Today sees the long-awaited publication of the Consultation report on a proposed assisted dying law for Scotland. An astounding 14,038 responses were received, the largest number ever for any Member’s Bill in that country.
Support for Liam McArthur’s proposal was unequivocal: 76% of respondents were fully supportive. This is in line with many opinion polls that have shown a comparable or higher level of support for assisted dying in the UK as a whole.
Encouragingly for My Death, My Decision – since what happens in Scotland will have a bearing on the debate in Westminster – many said they think a wider group of people should be able to choose an assisted death than the intended definition of ‘terminally ill’ would allow for. In other words, the law should extend to people such as those with potentially longer-term degenerative conditions, such as Motor Neurone Disease, Parkinson’s and forms of dementia.
A notable difference between the McArthur proposal and Baroness Meacher’s failed Bill in Westminster is that ‘terminally ill’ will not have an arbitrary life expectancy attached – the Meacher Bill would, if passed, have extended only to those with six months or fewer to live.
One of the most common reasons given by the 21% who fully oppose the proposal was a fundamental religious belief that human life is sacred and must not be intentionally ended under any circumstances. We understand that the Right to Life organisation co-ordinated a mass response of similar responses on that basis – no doubt facilitated by the lack of any geographical limitation on those who could respond.
The proposed Bill requires that life-ending medication must be self-administered. A number of respondents made the point that some people who would wish to choose an assisted death would not be able to take the medicine themselves. But the issue is wider than that: in Canada, where there is an option of a lethal injection administered by a health professional, over 99% of applicants for an assisted death choose that. That is an issue that will need further investigation as the Bill progresses.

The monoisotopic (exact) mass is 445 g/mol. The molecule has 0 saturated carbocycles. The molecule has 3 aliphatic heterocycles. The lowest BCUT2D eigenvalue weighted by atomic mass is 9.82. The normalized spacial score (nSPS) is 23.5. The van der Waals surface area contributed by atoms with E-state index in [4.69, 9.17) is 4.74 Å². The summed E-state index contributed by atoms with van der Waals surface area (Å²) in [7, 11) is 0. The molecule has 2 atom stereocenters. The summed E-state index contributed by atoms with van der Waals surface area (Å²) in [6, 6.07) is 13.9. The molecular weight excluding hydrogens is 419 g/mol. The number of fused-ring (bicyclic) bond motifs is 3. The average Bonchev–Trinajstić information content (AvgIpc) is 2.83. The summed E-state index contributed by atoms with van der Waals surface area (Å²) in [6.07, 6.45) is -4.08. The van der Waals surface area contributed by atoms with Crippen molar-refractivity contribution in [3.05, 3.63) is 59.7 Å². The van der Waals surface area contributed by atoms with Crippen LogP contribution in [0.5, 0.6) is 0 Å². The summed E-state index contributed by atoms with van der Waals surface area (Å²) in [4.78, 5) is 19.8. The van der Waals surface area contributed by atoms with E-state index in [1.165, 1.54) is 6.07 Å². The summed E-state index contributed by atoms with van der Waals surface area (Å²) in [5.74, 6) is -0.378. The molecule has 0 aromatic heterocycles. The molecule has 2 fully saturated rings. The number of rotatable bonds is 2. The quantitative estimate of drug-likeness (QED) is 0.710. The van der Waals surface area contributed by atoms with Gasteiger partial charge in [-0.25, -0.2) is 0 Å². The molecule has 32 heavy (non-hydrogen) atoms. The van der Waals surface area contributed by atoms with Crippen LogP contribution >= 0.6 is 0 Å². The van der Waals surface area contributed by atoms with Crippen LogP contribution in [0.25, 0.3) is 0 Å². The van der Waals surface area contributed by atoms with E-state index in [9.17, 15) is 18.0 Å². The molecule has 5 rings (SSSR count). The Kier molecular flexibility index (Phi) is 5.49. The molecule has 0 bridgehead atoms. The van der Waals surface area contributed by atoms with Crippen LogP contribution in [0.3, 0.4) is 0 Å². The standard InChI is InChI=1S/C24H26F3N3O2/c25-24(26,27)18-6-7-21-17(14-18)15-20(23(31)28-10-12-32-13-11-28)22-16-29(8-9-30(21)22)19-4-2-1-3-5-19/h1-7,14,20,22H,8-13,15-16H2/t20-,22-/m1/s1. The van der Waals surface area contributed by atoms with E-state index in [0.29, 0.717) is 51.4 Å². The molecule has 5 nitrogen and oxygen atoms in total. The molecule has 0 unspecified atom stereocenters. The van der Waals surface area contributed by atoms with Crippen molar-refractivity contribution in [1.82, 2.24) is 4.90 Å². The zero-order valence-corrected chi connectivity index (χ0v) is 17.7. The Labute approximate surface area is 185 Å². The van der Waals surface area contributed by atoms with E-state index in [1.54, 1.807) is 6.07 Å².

Liam McArthur now has one month in which to find 18 MSPs to support his Bill, following which he will be entitled to introduce it into the legislative process. In theory the Scottish government can instead say it will take the matter over as government business, but this is thought to be unlikely.
Trevor Moore, Chair of My Death, My Decision said:
“The overwhelming 76% support shown for Liam McArthur’s proposal in Scotland is to be welcomed, though it is no surprise, given what we have seen from many opinion polls in recent years. It is also encouraging to see not only that the proposal suggests no arbitrary six month life expectancy criterion for a person to be eligible, but also that so many respondents support a wider law that reflects what My Death, My Decision campaigns for.
The progress made in Scotland on this important matter of social justice shines a light on the woeful inaction on the part of politicians in Westminster. We urge the Justice Secretary to establish a formal inquiry for England & Wales so that evidence can be heard and scrutinised, with legislation to follow.”